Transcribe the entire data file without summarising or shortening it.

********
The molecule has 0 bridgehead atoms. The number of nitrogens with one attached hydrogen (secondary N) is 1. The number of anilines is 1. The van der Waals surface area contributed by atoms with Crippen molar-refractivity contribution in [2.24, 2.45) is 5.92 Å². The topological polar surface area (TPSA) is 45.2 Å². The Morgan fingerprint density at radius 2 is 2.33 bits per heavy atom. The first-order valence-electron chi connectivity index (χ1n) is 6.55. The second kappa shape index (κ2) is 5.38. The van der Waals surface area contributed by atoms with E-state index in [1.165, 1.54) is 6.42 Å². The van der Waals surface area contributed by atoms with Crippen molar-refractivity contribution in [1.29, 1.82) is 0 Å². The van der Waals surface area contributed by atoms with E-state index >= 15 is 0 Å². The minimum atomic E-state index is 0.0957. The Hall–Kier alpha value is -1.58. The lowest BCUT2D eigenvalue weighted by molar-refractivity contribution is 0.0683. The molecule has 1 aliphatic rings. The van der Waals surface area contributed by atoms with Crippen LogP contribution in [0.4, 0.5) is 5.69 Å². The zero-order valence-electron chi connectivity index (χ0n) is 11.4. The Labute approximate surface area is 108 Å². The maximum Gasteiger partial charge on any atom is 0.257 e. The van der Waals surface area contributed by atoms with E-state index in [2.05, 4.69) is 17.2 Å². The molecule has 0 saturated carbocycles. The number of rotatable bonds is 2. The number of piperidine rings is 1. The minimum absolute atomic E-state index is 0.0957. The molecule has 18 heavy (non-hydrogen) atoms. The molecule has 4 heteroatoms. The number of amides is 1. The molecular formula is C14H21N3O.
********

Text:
The molecule has 0 bridgehead atoms. The number of nitrogens with one attached hydrogen (secondary N) is 1. The number of anilines is 1. The van der Waals surface area contributed by atoms with Crippen molar-refractivity contribution in [2.24, 2.45) is 5.92 Å². The topological polar surface area (TPSA) is 45.2 Å². The Morgan fingerprint density at radius 2 is 2.33 bits per heavy atom. The first-order valence-electron chi connectivity index (χ1n) is 6.55. The second kappa shape index (κ2) is 5.38. The van der Waals surface area contributed by atoms with E-state index in [1.165, 1.54) is 6.42 Å². The van der Waals surface area contributed by atoms with Crippen molar-refractivity contribution in [1.29, 1.82) is 0 Å². The van der Waals surface area contributed by atoms with E-state index >= 15 is 0 Å². The minimum atomic E-state index is 0.0957. The Hall–Kier alpha value is -1.58. The lowest BCUT2D eigenvalue weighted by molar-refractivity contribution is 0.0683. The molecule has 1 aliphatic rings. The van der Waals surface area contributed by atoms with Crippen LogP contribution in [0.4, 0.5) is 5.69 Å². The zero-order valence-electron chi connectivity index (χ0n) is 11.4. The Labute approximate surface area is 108 Å². The maximum Gasteiger partial charge on any atom is 0.257 e. The van der Waals surface area contributed by atoms with E-state index in [2.05, 4.69) is 17.2 Å². The molecule has 0 saturated carbocycles. The number of rotatable bonds is 2. The number of piperidine rings is 1. The minimum absolute atomic E-state index is 0.0957. The molecule has 18 heavy (non-hydrogen) atoms. The molecule has 4 heteroatoms. The number of amides is 1. The molecular formula is C14H21N3O.